Understanding the Bash Fork Bomb

I suspect that most Linux users, new and old, have at some point seen the stereotypical fork bomb, whether they knew what it was or not.

:(){ :|:& };:

A very cryptic statement that appears to have various forms of smiley faces in it. But what does it do and how does it work?

What is a fork bomb?

First, let’s start by describing a fork. When a process creates another process, that’s called a process fork. For example, a program needs to read data from two log files at the same time, so the main program process forks two children processes, each to read data from the log file into memory. While those two processes are running, the program consistes of three running processes: the parent and two children.

To see this in action, a fun command to run is

ps -ef --forest

That command will show you a graphical representation of parent processes and their children (and their children’s children and so on).

A fork bomb is is a process that forks off children processes, each of which forks off its own children processes. For example, assuming each process creates two, the parent process would create two children processes, each of which creates two more. The result becomes 1 → 2 → 4 → 16 → 256 → 65536.

The key concept that makes a fork bomb work [so deviously] is that the parent process of any child processes won’t exit until the children exit. In the case of a fork bomb, the task of a child process is to create more children processes, thus they never exit because there is no terminus for process creation.

To summarize, a fork bomb could fill up a system’s process table very fast. In the example where we created 2 new children for each process, it took 6 steps before we hit 65536 processes, which would crash many systems.

How does this fork bomb work?

To better understand the stereotypical bash forkbomb, let’s expand it into more human-readable code. First, the original forkbomb for easy no-scroll reference.

:(){ :|:& };:

Now, let’s break the function apart. In bash, there are two ways to define a function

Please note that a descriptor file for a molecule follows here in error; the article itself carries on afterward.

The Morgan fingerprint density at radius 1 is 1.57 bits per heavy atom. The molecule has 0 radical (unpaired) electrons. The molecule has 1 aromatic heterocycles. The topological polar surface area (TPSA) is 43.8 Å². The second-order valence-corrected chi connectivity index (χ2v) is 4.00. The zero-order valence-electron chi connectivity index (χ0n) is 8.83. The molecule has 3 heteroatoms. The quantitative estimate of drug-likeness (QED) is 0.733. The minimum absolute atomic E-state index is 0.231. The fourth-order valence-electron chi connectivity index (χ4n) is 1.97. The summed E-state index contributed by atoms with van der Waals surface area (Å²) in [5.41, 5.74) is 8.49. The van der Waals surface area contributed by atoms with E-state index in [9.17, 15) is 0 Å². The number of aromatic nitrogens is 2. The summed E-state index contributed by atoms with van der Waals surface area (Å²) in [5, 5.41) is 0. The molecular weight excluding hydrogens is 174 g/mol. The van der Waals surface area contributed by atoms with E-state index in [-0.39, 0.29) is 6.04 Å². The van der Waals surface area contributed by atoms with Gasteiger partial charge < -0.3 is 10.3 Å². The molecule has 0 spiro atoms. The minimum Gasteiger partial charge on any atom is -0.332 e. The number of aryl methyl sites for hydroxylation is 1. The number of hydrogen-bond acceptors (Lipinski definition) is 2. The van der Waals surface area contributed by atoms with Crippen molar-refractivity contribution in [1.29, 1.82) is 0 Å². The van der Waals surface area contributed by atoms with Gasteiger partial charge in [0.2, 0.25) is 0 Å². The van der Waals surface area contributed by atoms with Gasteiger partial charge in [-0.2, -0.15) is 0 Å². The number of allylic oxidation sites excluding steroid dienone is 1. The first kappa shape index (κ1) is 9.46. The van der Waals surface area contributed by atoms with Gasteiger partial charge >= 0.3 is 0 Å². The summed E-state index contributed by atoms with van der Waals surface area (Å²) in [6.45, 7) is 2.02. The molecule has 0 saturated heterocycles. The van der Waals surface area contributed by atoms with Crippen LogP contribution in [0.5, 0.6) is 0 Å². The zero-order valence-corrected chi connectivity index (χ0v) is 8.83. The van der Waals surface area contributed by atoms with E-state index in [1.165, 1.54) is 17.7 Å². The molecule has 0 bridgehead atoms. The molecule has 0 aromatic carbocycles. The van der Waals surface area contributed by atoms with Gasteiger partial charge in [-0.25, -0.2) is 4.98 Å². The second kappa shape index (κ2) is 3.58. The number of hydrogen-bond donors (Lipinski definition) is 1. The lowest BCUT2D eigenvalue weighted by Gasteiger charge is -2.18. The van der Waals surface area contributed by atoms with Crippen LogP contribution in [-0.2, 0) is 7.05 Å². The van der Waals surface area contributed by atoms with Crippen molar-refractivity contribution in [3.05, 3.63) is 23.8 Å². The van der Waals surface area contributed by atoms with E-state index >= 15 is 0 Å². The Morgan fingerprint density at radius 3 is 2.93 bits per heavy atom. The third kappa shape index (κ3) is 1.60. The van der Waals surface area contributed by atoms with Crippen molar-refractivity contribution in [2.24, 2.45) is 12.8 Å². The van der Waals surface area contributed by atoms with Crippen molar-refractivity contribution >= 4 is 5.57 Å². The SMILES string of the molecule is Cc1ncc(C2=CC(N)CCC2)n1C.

function some_name {
  # Do stuff here
}

and…

some_name() {
}

The forkbomb mentioned at the beginning of this post uses the second function syntax. As you can see, using that syntax, it creates a function called :. Now, let’s expand this into a much less compressed format now, by using the first syntax, breaking it into multiple lines, and renaming the function from : to foo

function foo {
  foo|foo&
}
foo

Now that’s much easier to understand. It’s fairly clear now that this creates a function called foo that calls foo, piping the output to another call of foo that’s backgrounded so it can continue (the &), then finishes the function definition and calls foo to start things off.

As mentioned, once the function is called, it calls foo|foo&, which basically executes foo, piping the function’s output (nothing) to a new instance of the foo function, and backgrounding that process. However, within the foo function, it calls foo again, which inside, has two more calls to foo, etc. Effectively, it recursively creates two children functions that never close because they each create two children functions that never close because they each create two children functions… Get the idea?

Ironically enough, despite how impacting this function can be, it actually does relatively little work except to create new instances of the function. Kind of devious that a function that does no real processing can bury a system with load.

Last edited: November 12, 2015